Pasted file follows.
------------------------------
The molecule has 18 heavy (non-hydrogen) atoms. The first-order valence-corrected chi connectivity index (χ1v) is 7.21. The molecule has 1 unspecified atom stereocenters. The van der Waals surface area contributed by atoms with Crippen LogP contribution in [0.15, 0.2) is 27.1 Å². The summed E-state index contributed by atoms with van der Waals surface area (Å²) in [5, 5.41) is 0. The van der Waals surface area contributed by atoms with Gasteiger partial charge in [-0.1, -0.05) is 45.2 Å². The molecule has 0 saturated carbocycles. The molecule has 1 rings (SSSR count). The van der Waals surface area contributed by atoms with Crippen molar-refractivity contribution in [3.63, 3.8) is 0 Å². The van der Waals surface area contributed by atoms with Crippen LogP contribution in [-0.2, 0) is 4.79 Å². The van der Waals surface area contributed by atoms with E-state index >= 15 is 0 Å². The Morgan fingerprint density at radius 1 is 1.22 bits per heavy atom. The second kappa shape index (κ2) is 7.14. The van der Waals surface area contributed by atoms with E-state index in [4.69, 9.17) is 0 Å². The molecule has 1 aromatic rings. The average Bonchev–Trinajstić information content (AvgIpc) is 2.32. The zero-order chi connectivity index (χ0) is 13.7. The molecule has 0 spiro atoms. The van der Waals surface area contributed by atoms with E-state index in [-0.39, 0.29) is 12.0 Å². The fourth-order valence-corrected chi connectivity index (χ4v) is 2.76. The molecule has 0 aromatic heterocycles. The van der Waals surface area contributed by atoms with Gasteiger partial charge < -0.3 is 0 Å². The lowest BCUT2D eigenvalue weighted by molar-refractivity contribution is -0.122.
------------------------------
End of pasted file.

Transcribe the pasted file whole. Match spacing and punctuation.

The molecule has 18 heavy (non-hydrogen) atoms. The first-order valence-corrected chi connectivity index (χ1v) is 7.21. The molecule has 1 unspecified atom stereocenters. The van der Waals surface area contributed by atoms with Crippen LogP contribution in [0.15, 0.2) is 27.1 Å². The summed E-state index contributed by atoms with van der Waals surface area (Å²) in [5, 5.41) is 0. The van der Waals surface area contributed by atoms with Gasteiger partial charge in [-0.1, -0.05) is 45.2 Å². The molecule has 0 saturated carbocycles. The molecule has 1 rings (SSSR count). The van der Waals surface area contributed by atoms with Crippen molar-refractivity contribution in [3.63, 3.8) is 0 Å². The van der Waals surface area contributed by atoms with Crippen LogP contribution in [-0.2, 0) is 4.79 Å². The van der Waals surface area contributed by atoms with E-state index >= 15 is 0 Å². The Morgan fingerprint density at radius 1 is 1.22 bits per heavy atom. The second kappa shape index (κ2) is 7.14. The van der Waals surface area contributed by atoms with E-state index in [4.69, 9.17) is 0 Å². The molecule has 1 aromatic rings. The average Bonchev–Trinajstić information content (AvgIpc) is 2.32. The zero-order chi connectivity index (χ0) is 13.7. The molecule has 0 spiro atoms. The van der Waals surface area contributed by atoms with E-state index in [-0.39, 0.29) is 12.0 Å². The fourth-order valence-corrected chi connectivity index (χ4v) is 2.76. The molecule has 0 aromatic heterocycles. The van der Waals surface area contributed by atoms with Gasteiger partial charge < -0.3 is 0 Å². The lowest BCUT2D eigenvalue weighted by molar-refractivity contribution is -0.122.